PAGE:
Nancy smiled and shook her head.

“I don’t know what you saw, lady,” she said.

“We were looking through a telescope and saw you fly in from the hills over there,” Angela pointed, “and we saw you land here, at the door. It was impressive, it looked like real fairy wings, so whatever it is you have here…”

“There is nothing electronic, I can promise you,” said Nancy.

“Mom, she’s just an ordinary girl!” said Danny, disappointed.

“I saw her fold her wings away, and they disappeared,” replied Angela. “That means, you must be some sort of mutant, right, girl?”

“It’s Nancy,” Nancy introduced herself.

“Can’t you open your wings for us just once, please?” begged Angela. “For Danny. You know, he lost his father last year, and every little bit of hope and belief I can give him, is a good thing.”

Nancy shrugged. “Sorry, lady, I really don’t know what you saw. Could it have been a trick of the light?”

Angela shook her head. “I definitely saw a fairy. So did Danny. We can’t both be crazy.”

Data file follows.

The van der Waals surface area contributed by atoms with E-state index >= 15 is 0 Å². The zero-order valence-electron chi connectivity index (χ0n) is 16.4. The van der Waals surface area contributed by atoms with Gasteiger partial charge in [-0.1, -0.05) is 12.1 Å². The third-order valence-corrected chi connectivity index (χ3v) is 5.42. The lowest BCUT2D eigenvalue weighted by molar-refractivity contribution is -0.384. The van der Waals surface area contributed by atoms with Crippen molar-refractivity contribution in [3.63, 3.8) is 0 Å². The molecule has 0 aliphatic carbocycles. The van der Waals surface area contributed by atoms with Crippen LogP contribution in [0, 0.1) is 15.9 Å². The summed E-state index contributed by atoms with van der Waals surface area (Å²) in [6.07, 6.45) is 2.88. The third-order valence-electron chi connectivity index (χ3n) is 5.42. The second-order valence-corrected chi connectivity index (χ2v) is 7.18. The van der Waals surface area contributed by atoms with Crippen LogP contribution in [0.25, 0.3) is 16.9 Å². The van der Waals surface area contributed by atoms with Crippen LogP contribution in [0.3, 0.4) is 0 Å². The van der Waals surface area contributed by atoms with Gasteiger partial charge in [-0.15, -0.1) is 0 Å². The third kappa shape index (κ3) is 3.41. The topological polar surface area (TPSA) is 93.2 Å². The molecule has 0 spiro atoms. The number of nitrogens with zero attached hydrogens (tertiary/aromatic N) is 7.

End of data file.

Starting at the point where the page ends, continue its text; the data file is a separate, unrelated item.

Nancy shrugged again. “Actually, if you want to help me, I’d be very thankful.” She nodded at Danny. “There’s a wonderful grove around the back,” she said. “And he’s also welcome to take some of the fruit.”

“Yay!” shouted Danny and tore around to the back of the garden with a lot of noise.

“Maybe we can come to an agreement,” said Angela. “I help you with – whatever it is you said, and you agree to show your wings to Danny?”

“There’s a problem,” said Nancy, thinking very fast. The cooperation of this woman was worth gold. Was there a way of getting it without lying and pretending to be a fairy?

They had spotted Nadisda, this was pretty clear to her. But Nadisda was gone. Flew right into the lion’s den in New York, thought Nancy uneasily. Well, at least she was alive!

It all hinged on Mike. She needed to get to him, break him out of jail come what may. The first step was to send him a message. She thought frantically, while Angela studied her intently.